When we hear derogatory comments about beloved Africa, our first reaction may be to get defensive.
After all, Africa is a continent filled with beautiful cultures, exquisite cuisine, plush scenery, fascinating languages and the best examples of ingenuity, strength and resilience.
Nonetheless, there are issues at hand to be discussed.
The continent is considered ‘third-world’ or ‘developing’ for valid reasons. Many countries lack basic commodities such as health care, adequate infrastructure, education and leadership. Simple processes that are a breeze elsewhere are long, arduous or non-existent here.
Fortunately, this notion can be changed but it will take a shift in thought processes and practices we are all too comfortable with.
Keep reading to learn the eleven practices Africans must abandon so they can conquer the world:
- Constantly asking for handouts
Africa is largely dependent on aid from the United States, Europe, Asia and international donor agencies to develop its nations and its people.
This unapologetic dependency takes its roots from the colonial period when the continent was managed by European nations. Independence failed to liberate Africa economically as its leaders continued to fall in debt due to mismanagement and corruption.
Efforts made by some African leaders like Ghana’s Kwame Nkrumah, Burkina Faso’s Thomas Sankara, DR Congo’s Patrice Lumumba among others to gain economic independence and development without aid were thwarted by coup d’état fueled by the West.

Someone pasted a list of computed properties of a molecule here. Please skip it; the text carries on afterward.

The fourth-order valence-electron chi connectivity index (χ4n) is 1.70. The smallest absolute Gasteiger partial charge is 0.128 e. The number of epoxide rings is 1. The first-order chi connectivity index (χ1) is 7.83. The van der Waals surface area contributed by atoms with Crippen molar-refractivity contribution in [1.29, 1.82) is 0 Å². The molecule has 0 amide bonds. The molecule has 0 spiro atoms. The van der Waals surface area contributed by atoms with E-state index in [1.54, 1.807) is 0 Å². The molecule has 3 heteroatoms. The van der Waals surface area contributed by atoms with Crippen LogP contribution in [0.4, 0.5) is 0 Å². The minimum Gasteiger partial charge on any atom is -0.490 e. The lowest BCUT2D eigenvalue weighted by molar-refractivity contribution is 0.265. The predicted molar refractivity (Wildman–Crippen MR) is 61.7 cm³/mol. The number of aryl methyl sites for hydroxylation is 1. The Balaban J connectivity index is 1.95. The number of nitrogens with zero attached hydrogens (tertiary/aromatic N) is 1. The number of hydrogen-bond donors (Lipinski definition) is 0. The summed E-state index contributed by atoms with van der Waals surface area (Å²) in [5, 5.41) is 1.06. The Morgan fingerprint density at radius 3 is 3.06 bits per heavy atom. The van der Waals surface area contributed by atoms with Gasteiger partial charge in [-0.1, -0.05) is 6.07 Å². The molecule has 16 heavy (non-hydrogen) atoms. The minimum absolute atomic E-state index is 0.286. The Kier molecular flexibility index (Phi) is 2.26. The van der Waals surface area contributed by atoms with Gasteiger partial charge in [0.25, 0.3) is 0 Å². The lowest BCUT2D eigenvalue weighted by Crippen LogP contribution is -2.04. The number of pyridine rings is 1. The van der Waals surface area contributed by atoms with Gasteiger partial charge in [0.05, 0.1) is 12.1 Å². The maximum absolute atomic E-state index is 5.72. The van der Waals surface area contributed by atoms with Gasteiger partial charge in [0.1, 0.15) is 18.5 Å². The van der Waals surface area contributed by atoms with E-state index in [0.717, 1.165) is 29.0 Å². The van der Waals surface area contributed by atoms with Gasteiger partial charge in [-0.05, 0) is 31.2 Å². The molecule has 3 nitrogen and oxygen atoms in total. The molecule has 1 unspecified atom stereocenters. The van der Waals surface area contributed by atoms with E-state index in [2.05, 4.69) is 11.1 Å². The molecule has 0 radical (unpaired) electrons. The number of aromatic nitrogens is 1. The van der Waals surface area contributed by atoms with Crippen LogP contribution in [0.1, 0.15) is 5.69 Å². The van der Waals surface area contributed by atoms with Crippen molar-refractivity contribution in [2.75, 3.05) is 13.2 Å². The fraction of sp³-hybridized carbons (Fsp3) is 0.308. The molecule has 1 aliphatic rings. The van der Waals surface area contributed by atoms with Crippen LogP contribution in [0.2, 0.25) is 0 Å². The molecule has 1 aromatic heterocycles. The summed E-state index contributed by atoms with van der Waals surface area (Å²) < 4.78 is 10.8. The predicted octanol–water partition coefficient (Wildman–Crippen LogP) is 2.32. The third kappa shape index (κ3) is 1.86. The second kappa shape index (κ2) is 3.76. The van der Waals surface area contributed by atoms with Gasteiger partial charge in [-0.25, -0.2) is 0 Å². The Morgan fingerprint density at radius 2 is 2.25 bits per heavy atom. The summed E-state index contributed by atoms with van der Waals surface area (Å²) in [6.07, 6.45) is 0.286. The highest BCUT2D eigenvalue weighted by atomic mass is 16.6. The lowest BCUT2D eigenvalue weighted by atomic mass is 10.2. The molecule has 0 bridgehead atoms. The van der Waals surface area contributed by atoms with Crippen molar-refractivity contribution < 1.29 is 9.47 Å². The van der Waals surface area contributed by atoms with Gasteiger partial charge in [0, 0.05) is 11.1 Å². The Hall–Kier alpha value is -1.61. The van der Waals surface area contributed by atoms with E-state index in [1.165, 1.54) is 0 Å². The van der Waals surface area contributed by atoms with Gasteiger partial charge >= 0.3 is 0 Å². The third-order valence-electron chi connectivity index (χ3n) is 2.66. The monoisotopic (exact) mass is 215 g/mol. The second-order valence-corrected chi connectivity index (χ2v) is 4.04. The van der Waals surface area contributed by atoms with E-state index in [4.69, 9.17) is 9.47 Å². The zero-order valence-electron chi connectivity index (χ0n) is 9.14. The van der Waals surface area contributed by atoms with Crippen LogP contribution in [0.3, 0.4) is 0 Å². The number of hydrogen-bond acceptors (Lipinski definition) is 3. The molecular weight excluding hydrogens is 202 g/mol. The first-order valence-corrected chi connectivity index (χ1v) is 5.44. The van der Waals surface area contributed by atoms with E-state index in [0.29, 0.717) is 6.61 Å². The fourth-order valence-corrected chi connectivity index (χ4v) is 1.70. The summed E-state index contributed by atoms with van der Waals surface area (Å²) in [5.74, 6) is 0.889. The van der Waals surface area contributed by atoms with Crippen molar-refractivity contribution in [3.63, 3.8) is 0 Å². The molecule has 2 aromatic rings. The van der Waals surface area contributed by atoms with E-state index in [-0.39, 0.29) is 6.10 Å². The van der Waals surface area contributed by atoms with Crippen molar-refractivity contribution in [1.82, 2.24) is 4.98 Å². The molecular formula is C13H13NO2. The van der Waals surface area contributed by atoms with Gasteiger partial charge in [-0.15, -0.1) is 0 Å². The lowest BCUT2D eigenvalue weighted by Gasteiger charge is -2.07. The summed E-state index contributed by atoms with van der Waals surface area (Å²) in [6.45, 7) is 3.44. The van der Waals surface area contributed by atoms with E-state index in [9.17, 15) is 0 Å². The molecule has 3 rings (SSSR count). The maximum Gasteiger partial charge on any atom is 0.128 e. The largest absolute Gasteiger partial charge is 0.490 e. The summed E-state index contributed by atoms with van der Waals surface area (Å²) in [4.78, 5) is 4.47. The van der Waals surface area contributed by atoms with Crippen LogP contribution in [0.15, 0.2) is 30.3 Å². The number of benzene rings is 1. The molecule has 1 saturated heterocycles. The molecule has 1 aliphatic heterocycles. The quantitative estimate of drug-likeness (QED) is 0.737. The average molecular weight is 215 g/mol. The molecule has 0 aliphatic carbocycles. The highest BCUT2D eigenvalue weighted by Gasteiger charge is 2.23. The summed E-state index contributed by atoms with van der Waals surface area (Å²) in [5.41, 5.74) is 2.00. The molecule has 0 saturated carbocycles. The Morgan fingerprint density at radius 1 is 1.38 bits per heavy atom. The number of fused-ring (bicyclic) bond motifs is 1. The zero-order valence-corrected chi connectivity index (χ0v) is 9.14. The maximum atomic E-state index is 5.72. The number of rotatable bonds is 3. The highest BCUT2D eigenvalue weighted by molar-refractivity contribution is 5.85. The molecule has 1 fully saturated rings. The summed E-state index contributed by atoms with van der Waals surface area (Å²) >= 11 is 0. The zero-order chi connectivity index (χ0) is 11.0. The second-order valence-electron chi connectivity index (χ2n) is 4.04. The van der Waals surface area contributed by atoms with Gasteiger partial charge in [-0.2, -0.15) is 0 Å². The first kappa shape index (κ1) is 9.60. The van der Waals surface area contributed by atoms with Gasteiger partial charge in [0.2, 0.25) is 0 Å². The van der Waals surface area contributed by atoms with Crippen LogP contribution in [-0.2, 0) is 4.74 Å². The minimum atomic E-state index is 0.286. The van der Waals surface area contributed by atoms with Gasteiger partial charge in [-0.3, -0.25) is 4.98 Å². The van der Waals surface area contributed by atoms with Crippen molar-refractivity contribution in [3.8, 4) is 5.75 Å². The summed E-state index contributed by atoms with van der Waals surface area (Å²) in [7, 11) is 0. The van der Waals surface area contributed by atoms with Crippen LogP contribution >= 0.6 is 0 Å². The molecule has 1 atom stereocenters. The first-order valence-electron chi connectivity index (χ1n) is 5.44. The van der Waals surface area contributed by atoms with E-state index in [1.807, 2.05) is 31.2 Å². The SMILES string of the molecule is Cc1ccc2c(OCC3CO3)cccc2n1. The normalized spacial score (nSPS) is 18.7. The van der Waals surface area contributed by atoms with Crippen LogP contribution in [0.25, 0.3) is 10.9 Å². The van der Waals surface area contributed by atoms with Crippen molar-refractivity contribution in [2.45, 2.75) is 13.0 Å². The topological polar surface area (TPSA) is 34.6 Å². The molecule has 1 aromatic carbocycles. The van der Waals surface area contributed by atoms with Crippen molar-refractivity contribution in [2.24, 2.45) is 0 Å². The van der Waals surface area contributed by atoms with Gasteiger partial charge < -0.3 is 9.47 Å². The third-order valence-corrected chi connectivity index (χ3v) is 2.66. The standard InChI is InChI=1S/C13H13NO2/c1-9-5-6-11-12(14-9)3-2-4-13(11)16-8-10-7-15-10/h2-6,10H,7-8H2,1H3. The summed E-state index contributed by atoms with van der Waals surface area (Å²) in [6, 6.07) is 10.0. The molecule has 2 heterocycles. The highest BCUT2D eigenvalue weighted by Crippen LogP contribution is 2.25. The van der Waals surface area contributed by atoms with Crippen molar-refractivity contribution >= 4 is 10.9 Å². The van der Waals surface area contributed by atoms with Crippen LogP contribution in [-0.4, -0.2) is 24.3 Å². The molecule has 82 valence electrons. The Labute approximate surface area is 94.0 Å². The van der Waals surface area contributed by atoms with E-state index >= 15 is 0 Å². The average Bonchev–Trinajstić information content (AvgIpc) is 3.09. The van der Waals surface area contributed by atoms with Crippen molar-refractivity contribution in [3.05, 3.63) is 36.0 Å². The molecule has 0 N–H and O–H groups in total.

As current Ghanaian President Nana Addo Dankwa Akufo-Addo reiterated during Ghana’s 61st independence anniversary parade on March 6, “The taxpayers of the aid-givers have a right to decide how their tax money is spent. The truth is that, even if there were no aid fatigue, and with the best will in the world and the most charitable governments in place in the so-called donor countries, there will never be enough aid to develop Ghana to the level we want. Aid was never meant to be what would bring us to the status of a developed nation.”
2. Having hidden agendas
The old adage still holds firm; you get more bees with honey than with vinegar. However, in some places in Africa, flattery can be used as a manipulative tool to secure money, expensive gadgets or a comfortable lifestyle.
It is not uncommon for some to lie, steal and cheat others just to gain their heart’s desire to the detriment of others and the society at large.
What happened to being your brother’s keeper?
3. Endorsing rogue government officials
Yes, government officials are elected to serve the people, often called to put their own personal desires aside for the greater good. Nonetheless, many people in influential positions in the continent use their posts to hoard money, wield power around and brag about their social status.
Some examples worth mentioning are the first president of Zimbabwe, Reverand Canaan Banana prohibiting his last name being used so he could stop people from making jokes mocking his surname. Then there is the President of Comoros, Azali Assoumani. Assoumani is among a hefty list of presidents who have extended their terms in a sad attempt to hold on tightly to power.
Power drunk much?
4. “Crab in a barrel” mentality
Sadly, if you are doing well for yourself, you can’t always expect your fellow countryman or woman to clap and cheer loudly for you. Opportunities are scarce as it is and one captured chance can make it or break it for someone else.
So competition and shadiness is the name of the game. If you accomplish a coveted goal expect only precious loved ones and true friends to be truly happy for you. If you happen to have a setback it may be to the delight of the masses, which is such a shame as it limits the prosperity of individuals who have the power and ability to change a society.
5. The grass is greener out there thought process – to an extent
Due to decreased chances of advancement, many Africans think traveling outside of the continent yields an increased chance of success.
Whether this is true or not, if everyone wants to leave their ancestral land for greener pastures, how is it grow to its fullest potential?
6. Trying to please the “massa”